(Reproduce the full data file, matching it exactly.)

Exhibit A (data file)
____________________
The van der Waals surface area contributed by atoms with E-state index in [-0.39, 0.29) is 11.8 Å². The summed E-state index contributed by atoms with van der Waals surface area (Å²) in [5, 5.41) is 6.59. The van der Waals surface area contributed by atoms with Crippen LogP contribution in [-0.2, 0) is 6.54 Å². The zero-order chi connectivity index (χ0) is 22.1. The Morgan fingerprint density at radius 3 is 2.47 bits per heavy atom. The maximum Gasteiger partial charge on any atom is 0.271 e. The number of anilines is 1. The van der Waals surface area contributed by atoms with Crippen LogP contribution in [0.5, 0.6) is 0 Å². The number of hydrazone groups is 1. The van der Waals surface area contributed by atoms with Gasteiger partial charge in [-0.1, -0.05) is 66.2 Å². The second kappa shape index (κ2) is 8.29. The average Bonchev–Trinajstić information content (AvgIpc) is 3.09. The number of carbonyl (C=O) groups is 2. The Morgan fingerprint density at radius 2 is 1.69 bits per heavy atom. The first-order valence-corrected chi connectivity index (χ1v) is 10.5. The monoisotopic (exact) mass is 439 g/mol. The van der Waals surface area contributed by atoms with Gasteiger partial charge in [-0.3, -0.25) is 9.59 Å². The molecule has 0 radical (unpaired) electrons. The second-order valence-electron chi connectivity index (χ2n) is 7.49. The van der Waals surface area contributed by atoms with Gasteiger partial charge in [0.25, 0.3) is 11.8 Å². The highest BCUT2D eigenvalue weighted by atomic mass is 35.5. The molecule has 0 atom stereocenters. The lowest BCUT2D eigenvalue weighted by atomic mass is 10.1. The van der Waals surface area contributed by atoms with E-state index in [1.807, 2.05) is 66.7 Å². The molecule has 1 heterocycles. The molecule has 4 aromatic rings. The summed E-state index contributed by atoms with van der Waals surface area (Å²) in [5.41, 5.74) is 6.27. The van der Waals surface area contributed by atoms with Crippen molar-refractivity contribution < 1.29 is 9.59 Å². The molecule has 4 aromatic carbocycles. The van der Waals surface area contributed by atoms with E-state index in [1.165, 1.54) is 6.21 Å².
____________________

The van der Waals surface area contributed by atoms with E-state index in [-0.39, 0.29) is 11.8 Å². The summed E-state index contributed by atoms with van der Waals surface area (Å²) in [5, 5.41) is 6.59. The van der Waals surface area contributed by atoms with Crippen LogP contribution in [-0.2, 0) is 6.54 Å². The zero-order chi connectivity index (χ0) is 22.1. The Morgan fingerprint density at radius 3 is 2.47 bits per heavy atom. The maximum Gasteiger partial charge on any atom is 0.271 e. The number of anilines is 1. The van der Waals surface area contributed by atoms with Crippen LogP contribution in [0.5, 0.6) is 0 Å². The number of hydrazone groups is 1. The van der Waals surface area contributed by atoms with Gasteiger partial charge in [-0.1, -0.05) is 66.2 Å². The second kappa shape index (κ2) is 8.29. The average Bonchev–Trinajstić information content (AvgIpc) is 3.09. The number of carbonyl (C=O) groups is 2. The Morgan fingerprint density at radius 2 is 1.69 bits per heavy atom. The first-order valence-corrected chi connectivity index (χ1v) is 10.5. The monoisotopic (exact) mass is 439 g/mol. The van der Waals surface area contributed by atoms with Gasteiger partial charge in [-0.3, -0.25) is 9.59 Å². The molecule has 0 radical (unpaired) electrons. The second-order valence-electron chi connectivity index (χ2n) is 7.49. The van der Waals surface area contributed by atoms with Gasteiger partial charge in [0.25, 0.3) is 11.8 Å². The highest BCUT2D eigenvalue weighted by atomic mass is 35.5. The molecule has 0 atom stereocenters. The lowest BCUT2D eigenvalue weighted by atomic mass is 10.1. The van der Waals surface area contributed by atoms with E-state index in [1.807, 2.05) is 66.7 Å². The molecule has 1 heterocycles. The molecule has 4 aromatic rings. The summed E-state index contributed by atoms with van der Waals surface area (Å²) in [5.41, 5.74) is 6.27. The van der Waals surface area contributed by atoms with Crippen molar-refractivity contribution < 1.29 is 9.59 Å². The molecule has 4 aromatic carbocycles. The van der Waals surface area contributed by atoms with E-state index in [1.165, 1.54) is 6.21 Å².